What are your best and worst memories?
I think one of the best memories was arriving at Everest for the first time – and I wasn’t even at the summit. But I remember seeing it for the first time on a trip to Ama Dablam which evoked such a mixture of excitement and fear of the unknown.
On the flip side, I think flying out of Annapurna Base Camp having summited was pretty epic. It has a pretty high fatality rate (33%) and summits are far and few between, so I wasn’t going to Annapurna expecting to summit. Jumping in a heli and flying out having summited and survived was an incredible relief! Awesome experience!
I think the worst experience must’ve been in the Earthquake in 2015. I was on the Tibetan side of the mountain when the earthquake happened. It was a beautiful day without a cloud in the sky and I was at basecamp in my tent. The whole ground shook and then it was over. Still incredibly peaceful. It was only after when I started getting the notifications on my phone from the news channels did I realise the scale of it.
There were almost 9,000 people killed in the earthquake and 22 on the mountain. Before arriving at Everest, the team had trekked through the Lantang Valley. But being on the Tibetan side of the mountain, you could see Everest and you could see the devastation but there was nothing you could do – a horribly surreal yet humbling experience.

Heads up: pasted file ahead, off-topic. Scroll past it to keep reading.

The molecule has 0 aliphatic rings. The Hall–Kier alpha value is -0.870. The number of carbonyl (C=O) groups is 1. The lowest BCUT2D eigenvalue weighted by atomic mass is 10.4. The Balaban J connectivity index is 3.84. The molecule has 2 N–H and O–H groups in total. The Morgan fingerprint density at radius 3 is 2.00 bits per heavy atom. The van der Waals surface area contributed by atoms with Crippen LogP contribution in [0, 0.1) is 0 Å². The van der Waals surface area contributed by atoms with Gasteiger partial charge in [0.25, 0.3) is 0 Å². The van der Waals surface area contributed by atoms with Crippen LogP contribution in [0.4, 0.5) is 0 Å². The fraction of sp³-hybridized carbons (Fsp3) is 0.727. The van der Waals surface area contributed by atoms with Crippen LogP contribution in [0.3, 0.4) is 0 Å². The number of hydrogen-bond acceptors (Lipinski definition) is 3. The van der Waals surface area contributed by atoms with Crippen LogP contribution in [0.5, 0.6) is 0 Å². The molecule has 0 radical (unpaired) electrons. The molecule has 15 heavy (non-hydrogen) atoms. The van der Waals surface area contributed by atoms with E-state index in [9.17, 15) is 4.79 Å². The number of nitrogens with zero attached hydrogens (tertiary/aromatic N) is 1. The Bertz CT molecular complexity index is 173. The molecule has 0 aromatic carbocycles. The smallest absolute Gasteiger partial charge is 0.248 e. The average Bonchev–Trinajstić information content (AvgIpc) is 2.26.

Who have you met along the way?
I have worked with some very cool people in the past. But I recently climbed Annapurna with Nims Dai. It was the first mountain of his ‘Project Possible’ expedition where he planned on climbing the 14 highest mountains in 7 months. It was an absolute pleasure to climb with him especially being his first mountain on his journey. He was so optimistic at a time where people thought it wasn’t happening he cracked on and I have huge respect for that. He made it happen.
Follow Rupert’s story at @rupert.jones.warner